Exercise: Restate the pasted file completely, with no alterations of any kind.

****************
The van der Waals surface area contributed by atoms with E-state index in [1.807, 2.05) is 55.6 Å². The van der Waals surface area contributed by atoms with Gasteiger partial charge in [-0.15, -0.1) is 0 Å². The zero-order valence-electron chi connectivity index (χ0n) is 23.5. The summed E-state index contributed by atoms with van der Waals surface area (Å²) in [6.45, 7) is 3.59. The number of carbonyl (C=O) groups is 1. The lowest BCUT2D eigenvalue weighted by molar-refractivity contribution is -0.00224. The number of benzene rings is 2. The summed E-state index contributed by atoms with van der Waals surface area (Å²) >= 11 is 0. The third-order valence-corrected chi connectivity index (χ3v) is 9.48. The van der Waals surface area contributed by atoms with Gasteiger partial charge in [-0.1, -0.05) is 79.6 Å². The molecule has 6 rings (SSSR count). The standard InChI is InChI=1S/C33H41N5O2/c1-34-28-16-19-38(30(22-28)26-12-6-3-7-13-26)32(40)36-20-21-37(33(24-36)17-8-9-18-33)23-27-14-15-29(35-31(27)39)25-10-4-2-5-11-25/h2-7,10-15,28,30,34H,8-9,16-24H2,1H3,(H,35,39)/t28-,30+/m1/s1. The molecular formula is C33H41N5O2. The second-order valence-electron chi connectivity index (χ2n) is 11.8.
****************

The van der Waals surface area contributed by atoms with E-state index in [1.807, 2.05) is 55.6 Å². The van der Waals surface area contributed by atoms with Gasteiger partial charge in [-0.15, -0.1) is 0 Å². The zero-order valence-electron chi connectivity index (χ0n) is 23.5. The summed E-state index contributed by atoms with van der Waals surface area (Å²) in [6.45, 7) is 3.59. The number of carbonyl (C=O) groups is 1. The lowest BCUT2D eigenvalue weighted by molar-refractivity contribution is -0.00224. The number of benzene rings is 2. The summed E-state index contributed by atoms with van der Waals surface area (Å²) >= 11 is 0. The third-order valence-corrected chi connectivity index (χ3v) is 9.48. The van der Waals surface area contributed by atoms with Gasteiger partial charge in [-0.1, -0.05) is 79.6 Å². The molecule has 6 rings (SSSR count). The standard InChI is InChI=1S/C33H41N5O2/c1-34-28-16-19-38(30(22-28)26-12-6-3-7-13-26)32(40)36-20-21-37(33(24-36)17-8-9-18-33)23-27-14-15-29(35-31(27)39)25-10-4-2-5-11-25/h2-7,10-15,28,30,34H,8-9,16-24H2,1H3,(H,35,39)/t28-,30+/m1/s1. The molecular formula is C33H41N5O2. The second-order valence-electron chi connectivity index (χ2n) is 11.8.